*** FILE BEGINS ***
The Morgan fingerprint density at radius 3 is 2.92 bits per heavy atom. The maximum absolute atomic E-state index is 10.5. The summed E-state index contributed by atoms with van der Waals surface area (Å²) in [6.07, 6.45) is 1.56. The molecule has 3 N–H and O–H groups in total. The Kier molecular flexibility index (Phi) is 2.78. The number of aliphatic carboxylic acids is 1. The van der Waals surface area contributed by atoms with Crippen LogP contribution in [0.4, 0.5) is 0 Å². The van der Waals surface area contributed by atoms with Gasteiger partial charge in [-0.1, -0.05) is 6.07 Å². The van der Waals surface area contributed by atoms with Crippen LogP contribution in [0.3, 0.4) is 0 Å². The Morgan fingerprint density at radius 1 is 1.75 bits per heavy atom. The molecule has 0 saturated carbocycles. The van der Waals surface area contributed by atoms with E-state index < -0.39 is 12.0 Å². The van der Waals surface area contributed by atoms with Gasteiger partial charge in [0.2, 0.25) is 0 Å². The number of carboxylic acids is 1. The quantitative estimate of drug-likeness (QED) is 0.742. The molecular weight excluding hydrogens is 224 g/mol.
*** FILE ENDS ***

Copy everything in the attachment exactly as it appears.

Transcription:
The Morgan fingerprint density at radius 3 is 2.92 bits per heavy atom. The maximum absolute atomic E-state index is 10.5. The summed E-state index contributed by atoms with van der Waals surface area (Å²) in [6.07, 6.45) is 1.56. The molecule has 3 N–H and O–H groups in total. The Kier molecular flexibility index (Phi) is 2.78. The number of aliphatic carboxylic acids is 1. The van der Waals surface area contributed by atoms with Crippen LogP contribution in [0.4, 0.5) is 0 Å². The van der Waals surface area contributed by atoms with Gasteiger partial charge in [-0.1, -0.05) is 6.07 Å². The van der Waals surface area contributed by atoms with Crippen LogP contribution in [0.3, 0.4) is 0 Å². The Morgan fingerprint density at radius 1 is 1.75 bits per heavy atom. The molecule has 0 saturated carbocycles. The van der Waals surface area contributed by atoms with E-state index < -0.39 is 12.0 Å². The van der Waals surface area contributed by atoms with Gasteiger partial charge in [0.2, 0.25) is 0 Å². The number of carboxylic acids is 1. The quantitative estimate of drug-likeness (QED) is 0.742. The molecular weight excluding hydrogens is 224 g/mol.